Finally, have a gameplan for your client meeting. Organize your questions by topic and try to imagine how the flow will work in a relaxed conversation. If you need the client to bring hard copy documents, let them know in advance (ideally with a reminder immediately before the meeting), so that they can arrive feeling prepared.

Many advisors find that sharing their meeting agenda with new clients in advance is a great way to show them what it will be like to work together. For example, maybe you are asking questions that will help you to determine their risk tolerance or possible tax management strategies. Clarifying why you are asking a wide range of questions demonstrates how holistic your approach is.

As of 2023, the average adult attention span is around 47 seconds on any screen.2 Consider gamified tools and save online forms for short questions only!

3. Assign action items and a timeline

As you move through the client discovery process, establishing a timeline with clearly assigned action items can help clarify the process and keep it from being overwhelming or stressful for the client. Keep in mind:

  • Every client’s journey should be unique. Trying to fit everyone into the same exact timeline may stop you from delivering the personalized service that today’s clients want and need
  • Ask how your client prefers to communicate. Some clients love deep 90-minute conversations or multiple shorter phone calls that lower the need for digital communication. Others prefer to hand over as much information digitally as possible and to keep meetings to a minimum
  • There is a sweet spot between a timeline that is too tight and a timeline that is too loose. The timeline should be quick enough to capture the client’s momentum, but not so fast that they can’t comfortably complete it while also working, managing their family, etc.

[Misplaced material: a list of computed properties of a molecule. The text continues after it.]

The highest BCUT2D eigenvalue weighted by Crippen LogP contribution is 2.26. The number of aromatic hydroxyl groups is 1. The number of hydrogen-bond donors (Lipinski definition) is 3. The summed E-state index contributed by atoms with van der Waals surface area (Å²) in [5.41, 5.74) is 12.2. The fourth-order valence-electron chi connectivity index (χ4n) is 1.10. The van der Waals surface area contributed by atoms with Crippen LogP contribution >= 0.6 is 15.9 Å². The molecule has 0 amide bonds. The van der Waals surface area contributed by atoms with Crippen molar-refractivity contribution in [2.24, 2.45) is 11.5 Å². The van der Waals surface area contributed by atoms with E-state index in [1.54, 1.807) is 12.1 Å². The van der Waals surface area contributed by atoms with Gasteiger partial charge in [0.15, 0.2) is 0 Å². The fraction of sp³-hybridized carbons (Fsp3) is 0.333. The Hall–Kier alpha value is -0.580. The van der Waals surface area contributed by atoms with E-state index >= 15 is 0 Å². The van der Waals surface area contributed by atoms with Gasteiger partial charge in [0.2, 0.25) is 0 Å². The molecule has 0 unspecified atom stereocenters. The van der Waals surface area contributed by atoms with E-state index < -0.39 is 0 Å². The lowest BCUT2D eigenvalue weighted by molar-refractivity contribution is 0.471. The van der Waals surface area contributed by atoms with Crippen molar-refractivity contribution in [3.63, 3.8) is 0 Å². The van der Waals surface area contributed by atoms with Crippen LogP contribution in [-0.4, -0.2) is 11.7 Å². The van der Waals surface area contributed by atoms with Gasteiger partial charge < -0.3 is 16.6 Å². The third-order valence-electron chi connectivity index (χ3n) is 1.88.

• Build in checkpoints to ensure that the client knows you are there to help and doesn’t feel left alone with a huge to-do list of questions to answer and documents to track down
  • Consider workshops or webinars, where they might be appropriate in the onboarding process

Advisors who are really successful at client discovery often focus on the overall experience they are creating. They understand that the client needs to have a positive experience working with them, particularly in the very beginning before the client starts seeing positive outcomes

4. Enjoy the process

There is much to be said about the nuances and value of client discovery. It is incredibly important, but it should also be rewarding and fun for both you and your client. Choose to use fintech platforms that help you to efficiently collect the data you need and free you to focus on what’s important, your clients and your business.

Explore MyBlocks for digital client experiences that make complex financial topics fun and easy to understand.

The information, analysis and opinions expressed herein are for informational purposes only and do not necessarily reflect the views of Envestnet. These views reflect the judgment of the author as of the date of writing and are subject to change at any time without notice. Nothing contained in this piece is intended to constitute legal, tax, accounting, securities, or investment advice, nor an opinion regarding the appropriateness of any investment, nor a solicitation of any type.


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1EY, “2021 EY Global Wealth Research Report”